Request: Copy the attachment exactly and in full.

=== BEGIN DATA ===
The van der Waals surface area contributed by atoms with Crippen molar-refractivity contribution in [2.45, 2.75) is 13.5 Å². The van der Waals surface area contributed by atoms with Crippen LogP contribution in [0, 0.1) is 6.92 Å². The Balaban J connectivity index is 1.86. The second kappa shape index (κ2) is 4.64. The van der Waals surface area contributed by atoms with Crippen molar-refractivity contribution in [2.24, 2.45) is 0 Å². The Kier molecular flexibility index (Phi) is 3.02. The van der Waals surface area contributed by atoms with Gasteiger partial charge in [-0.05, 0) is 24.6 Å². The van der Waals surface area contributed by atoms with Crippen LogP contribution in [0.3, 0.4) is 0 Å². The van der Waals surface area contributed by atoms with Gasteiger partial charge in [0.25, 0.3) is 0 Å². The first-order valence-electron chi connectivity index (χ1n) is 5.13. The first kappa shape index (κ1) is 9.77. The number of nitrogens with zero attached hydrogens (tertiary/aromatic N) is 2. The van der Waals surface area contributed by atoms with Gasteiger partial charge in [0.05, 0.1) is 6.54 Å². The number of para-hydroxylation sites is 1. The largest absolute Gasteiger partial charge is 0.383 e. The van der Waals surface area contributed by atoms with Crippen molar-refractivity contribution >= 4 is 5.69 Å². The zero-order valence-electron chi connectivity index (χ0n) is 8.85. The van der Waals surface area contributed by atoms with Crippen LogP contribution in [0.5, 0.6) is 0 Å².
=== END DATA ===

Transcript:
The van der Waals surface area contributed by atoms with Crippen molar-refractivity contribution in [2.45, 2.75) is 13.5 Å². The van der Waals surface area contributed by atoms with Crippen LogP contribution in [0, 0.1) is 6.92 Å². The Balaban J connectivity index is 1.86. The second kappa shape index (κ2) is 4.64. The van der Waals surface area contributed by atoms with Crippen molar-refractivity contribution in [2.24, 2.45) is 0 Å². The Kier molecular flexibility index (Phi) is 3.02. The van der Waals surface area contributed by atoms with Gasteiger partial charge in [-0.05, 0) is 24.6 Å². The van der Waals surface area contributed by atoms with Crippen LogP contribution in [0.3, 0.4) is 0 Å². The van der Waals surface area contributed by atoms with Gasteiger partial charge in [0.25, 0.3) is 0 Å². The first-order valence-electron chi connectivity index (χ1n) is 5.13. The first kappa shape index (κ1) is 9.77. The number of nitrogens with zero attached hydrogens (tertiary/aromatic N) is 2. The van der Waals surface area contributed by atoms with Gasteiger partial charge in [0.05, 0.1) is 6.54 Å². The number of para-hydroxylation sites is 1. The largest absolute Gasteiger partial charge is 0.383 e. The van der Waals surface area contributed by atoms with Crippen molar-refractivity contribution >= 4 is 5.69 Å². The zero-order valence-electron chi connectivity index (χ0n) is 8.85. The van der Waals surface area contributed by atoms with Crippen LogP contribution in [0.5, 0.6) is 0 Å².